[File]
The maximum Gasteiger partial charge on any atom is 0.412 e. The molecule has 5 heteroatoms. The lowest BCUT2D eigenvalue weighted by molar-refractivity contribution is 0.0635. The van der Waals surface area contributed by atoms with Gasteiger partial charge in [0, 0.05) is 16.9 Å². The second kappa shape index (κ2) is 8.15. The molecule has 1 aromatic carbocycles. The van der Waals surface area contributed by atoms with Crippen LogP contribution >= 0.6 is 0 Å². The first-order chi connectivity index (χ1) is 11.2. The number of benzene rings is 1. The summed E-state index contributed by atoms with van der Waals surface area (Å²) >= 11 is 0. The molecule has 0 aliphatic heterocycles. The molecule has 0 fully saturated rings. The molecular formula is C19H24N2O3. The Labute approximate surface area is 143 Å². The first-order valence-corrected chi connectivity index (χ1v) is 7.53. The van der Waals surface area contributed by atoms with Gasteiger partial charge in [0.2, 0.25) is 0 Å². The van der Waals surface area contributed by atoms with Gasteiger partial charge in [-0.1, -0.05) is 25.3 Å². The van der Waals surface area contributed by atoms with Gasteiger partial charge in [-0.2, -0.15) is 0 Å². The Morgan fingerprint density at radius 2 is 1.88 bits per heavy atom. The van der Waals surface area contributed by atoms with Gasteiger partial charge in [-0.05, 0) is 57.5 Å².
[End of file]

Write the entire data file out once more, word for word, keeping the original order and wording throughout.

The maximum Gasteiger partial charge on any atom is 0.412 e. The molecule has 5 heteroatoms. The lowest BCUT2D eigenvalue weighted by molar-refractivity contribution is 0.0635. The van der Waals surface area contributed by atoms with Gasteiger partial charge in [0, 0.05) is 16.9 Å². The second kappa shape index (κ2) is 8.15. The molecule has 1 aromatic carbocycles. The van der Waals surface area contributed by atoms with Crippen LogP contribution >= 0.6 is 0 Å². The first-order chi connectivity index (χ1) is 11.2. The number of benzene rings is 1. The summed E-state index contributed by atoms with van der Waals surface area (Å²) >= 11 is 0. The molecule has 0 aliphatic heterocycles. The molecule has 0 fully saturated rings. The molecular formula is C19H24N2O3. The Labute approximate surface area is 143 Å². The first-order valence-corrected chi connectivity index (χ1v) is 7.53. The van der Waals surface area contributed by atoms with Gasteiger partial charge in [0.2, 0.25) is 0 Å². The van der Waals surface area contributed by atoms with Gasteiger partial charge in [-0.1, -0.05) is 25.3 Å². The van der Waals surface area contributed by atoms with Gasteiger partial charge in [-0.2, -0.15) is 0 Å². The Morgan fingerprint density at radius 2 is 1.88 bits per heavy atom. The van der Waals surface area contributed by atoms with Gasteiger partial charge in [-0.05, 0) is 57.5 Å².